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Vascepa, A Prescription Omega-3 Fatty Acid, Shows Heart Health Benefits in High-Risk Populations

Updated: 8/14/21 2:00 amPublished: 10/10/18
By Divya Gopisetty

Amarin’s Vascepa, an omega-3 fatty acid, shown to lower risk of heart attack, stroke, and heart-related death for adults with high risk for heart disease with elevated triglycerides.

Amarin, a Dublin, Ireland-based company, has announced positive results from its REDUCE-IT trial testing Vascepa, a prescription omega-3 fatty acid, in adults on statins (cholesterol lowering drugs) with heart disease or diabetes and other risk factors for heart disease.

Data presented at the 2018 American Heart Association (AHA) conference in Chicago showed that Vascepa resulted in an overall reduction in important heart-related events by 25%, including:

  • 20% reduction in death due to heart related causes

  • 31% reduction in heart attack

  • 28% reduction in stroke

The study followed 8,179 participants for nearly five years. Almost 58 percent of the trial participants had type 2 diabetes. On November 14, 2019, considering this data from REDUCE-IT, an FDA Advisory Committee voted 16-0 in favor of approving Vascepa for heart disease. 

Vascepa is an FDA-approved therapy for people with very high levels (greater than 500 mg/dl) of triglycerides, which are a type of body fat. In December 2019, the FDA also approved Vascepa as an addition to statins for people with triglycerides over 150 mg/dL and either (1.)  established heart disease, or (2.) diabetes and two or more additional risk factors for heart disease. See below for the updated label.

The FDA did not specify what risk factors are needed to prescribe the medication, though Amarin listed several including age of 50 years or older, current or recent smoking, high blood pressure, low HDL (a form of cholesterol), body mass index (BMI) greater than 25, kidney dysfunction, retinopathy, and several others. This new approval enables broader use of Vascepa to improve heart health in people with diabetes.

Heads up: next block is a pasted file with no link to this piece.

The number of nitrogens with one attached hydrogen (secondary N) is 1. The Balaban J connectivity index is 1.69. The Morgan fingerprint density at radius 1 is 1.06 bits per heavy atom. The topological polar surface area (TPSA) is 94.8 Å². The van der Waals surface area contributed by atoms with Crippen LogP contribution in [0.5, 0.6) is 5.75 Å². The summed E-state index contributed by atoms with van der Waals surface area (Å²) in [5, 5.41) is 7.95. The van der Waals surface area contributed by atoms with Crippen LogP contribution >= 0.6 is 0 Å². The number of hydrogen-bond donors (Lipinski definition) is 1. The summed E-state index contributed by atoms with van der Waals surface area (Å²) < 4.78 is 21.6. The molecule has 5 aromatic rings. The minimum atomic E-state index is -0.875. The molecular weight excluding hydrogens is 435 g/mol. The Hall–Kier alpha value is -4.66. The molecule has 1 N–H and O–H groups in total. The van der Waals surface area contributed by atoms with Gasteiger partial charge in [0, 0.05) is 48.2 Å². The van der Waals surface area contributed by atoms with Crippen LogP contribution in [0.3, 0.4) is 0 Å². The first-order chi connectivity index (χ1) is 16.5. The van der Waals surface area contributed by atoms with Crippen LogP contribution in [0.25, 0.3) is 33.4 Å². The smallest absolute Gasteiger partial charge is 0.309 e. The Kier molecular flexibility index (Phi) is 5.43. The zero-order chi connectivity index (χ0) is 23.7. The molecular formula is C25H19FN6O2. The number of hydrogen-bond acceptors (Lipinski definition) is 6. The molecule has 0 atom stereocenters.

For most people in the US with private, Medicaid, or Medicare insurance, Vascepa costs about $3-6 per month with a co-pay card.

Vascepa is an omega 3 fatty acid, similar to those found in a fish oil supplement. However, unlike Vascepa which contains only EPA, fish oil supplements generally contain two kinds of omega-3 fatty acids, EPA and DHA. There have been many clinical trials, such as the ASCEND trial, that have failed to find any heart health benefit from fish oil in people with diabetes. But, these supplements included DHA, which is thought to potentially elevate LDL, the type of cholesterol traditionally associated with worse health outcomes. In the ASCEND trial, participants were also at low risk for heart disease and were taking a low-dose of just 1 gram per day.

In contrast, the REDUCE-IT trial studied a high-risk population and prescribed a higher dose of 4 grams per day. In addition, Vascepa only contains EPA. These might be the reasons this trial showed more positive outcomes. The REDUCE-IT trial studied over 8,000 adults with very high triglyceride levels and statin-controlled LDL cholesterol between 41-100 mg/dl (ADA’s recommended goal for people with diabetes is below 100 mg/dl). Overall, the most commonly reported side effect of Vascepa was joint pain (arthralgia). The press release also notes that the safety profile was similar to other study data on omega-3 fatty acids. 

As people with both type 1 and type 2 diabetes are at increased risk of heart disease, this research around heart-protective therapies is promising. As a relatively low-cost drug, Vascepa may have the potential to help a wide range of people with diabetes and high triglycerides. One thing to note is that individuals on Vascepa will likely be required to take a total of four capsules per day – two capsules, twice a day.

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